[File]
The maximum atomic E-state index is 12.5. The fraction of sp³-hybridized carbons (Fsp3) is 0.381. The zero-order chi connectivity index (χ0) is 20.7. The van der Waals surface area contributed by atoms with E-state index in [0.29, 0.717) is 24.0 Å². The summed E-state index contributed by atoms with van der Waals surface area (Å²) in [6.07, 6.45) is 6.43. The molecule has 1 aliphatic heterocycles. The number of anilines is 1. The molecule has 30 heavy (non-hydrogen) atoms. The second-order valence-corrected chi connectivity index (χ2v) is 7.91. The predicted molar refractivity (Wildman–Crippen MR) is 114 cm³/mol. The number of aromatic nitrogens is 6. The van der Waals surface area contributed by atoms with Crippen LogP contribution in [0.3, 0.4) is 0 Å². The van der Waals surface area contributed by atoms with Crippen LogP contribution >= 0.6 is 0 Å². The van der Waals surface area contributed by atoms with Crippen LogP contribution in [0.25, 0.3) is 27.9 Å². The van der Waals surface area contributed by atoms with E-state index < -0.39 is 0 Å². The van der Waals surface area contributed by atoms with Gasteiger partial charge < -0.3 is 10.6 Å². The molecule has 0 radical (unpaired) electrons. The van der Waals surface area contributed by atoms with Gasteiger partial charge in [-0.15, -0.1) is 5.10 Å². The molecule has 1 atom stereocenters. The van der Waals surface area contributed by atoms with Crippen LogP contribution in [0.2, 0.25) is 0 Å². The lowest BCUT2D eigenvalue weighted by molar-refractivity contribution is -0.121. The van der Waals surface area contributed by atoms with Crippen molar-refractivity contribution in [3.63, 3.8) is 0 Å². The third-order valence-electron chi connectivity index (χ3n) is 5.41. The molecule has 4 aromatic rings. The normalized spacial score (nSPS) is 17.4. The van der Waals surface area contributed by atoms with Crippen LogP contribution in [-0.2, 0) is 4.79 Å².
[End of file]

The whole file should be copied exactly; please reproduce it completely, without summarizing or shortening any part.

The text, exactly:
The maximum atomic E-state index is 12.5. The fraction of sp³-hybridized carbons (Fsp3) is 0.381. The zero-order chi connectivity index (χ0) is 20.7. The van der Waals surface area contributed by atoms with E-state index in [0.29, 0.717) is 24.0 Å². The summed E-state index contributed by atoms with van der Waals surface area (Å²) in [6.07, 6.45) is 6.43. The molecule has 1 aliphatic heterocycles. The number of anilines is 1. The molecule has 30 heavy (non-hydrogen) atoms. The second-order valence-corrected chi connectivity index (χ2v) is 7.91. The predicted molar refractivity (Wildman–Crippen MR) is 114 cm³/mol. The number of aromatic nitrogens is 6. The van der Waals surface area contributed by atoms with Crippen LogP contribution in [0.3, 0.4) is 0 Å². The van der Waals surface area contributed by atoms with Crippen LogP contribution >= 0.6 is 0 Å². The van der Waals surface area contributed by atoms with Crippen LogP contribution in [0.25, 0.3) is 27.9 Å². The van der Waals surface area contributed by atoms with E-state index < -0.39 is 0 Å². The van der Waals surface area contributed by atoms with Gasteiger partial charge < -0.3 is 10.6 Å². The molecule has 0 radical (unpaired) electrons. The van der Waals surface area contributed by atoms with Gasteiger partial charge in [-0.15, -0.1) is 5.10 Å². The molecule has 1 atom stereocenters. The van der Waals surface area contributed by atoms with Crippen LogP contribution in [0.2, 0.25) is 0 Å². The lowest BCUT2D eigenvalue weighted by molar-refractivity contribution is -0.121. The van der Waals surface area contributed by atoms with Crippen molar-refractivity contribution in [3.63, 3.8) is 0 Å². The third-order valence-electron chi connectivity index (χ3n) is 5.41. The molecule has 4 aromatic rings. The normalized spacial score (nSPS) is 17.4. The van der Waals surface area contributed by atoms with Crippen LogP contribution in [-0.2, 0) is 4.79 Å².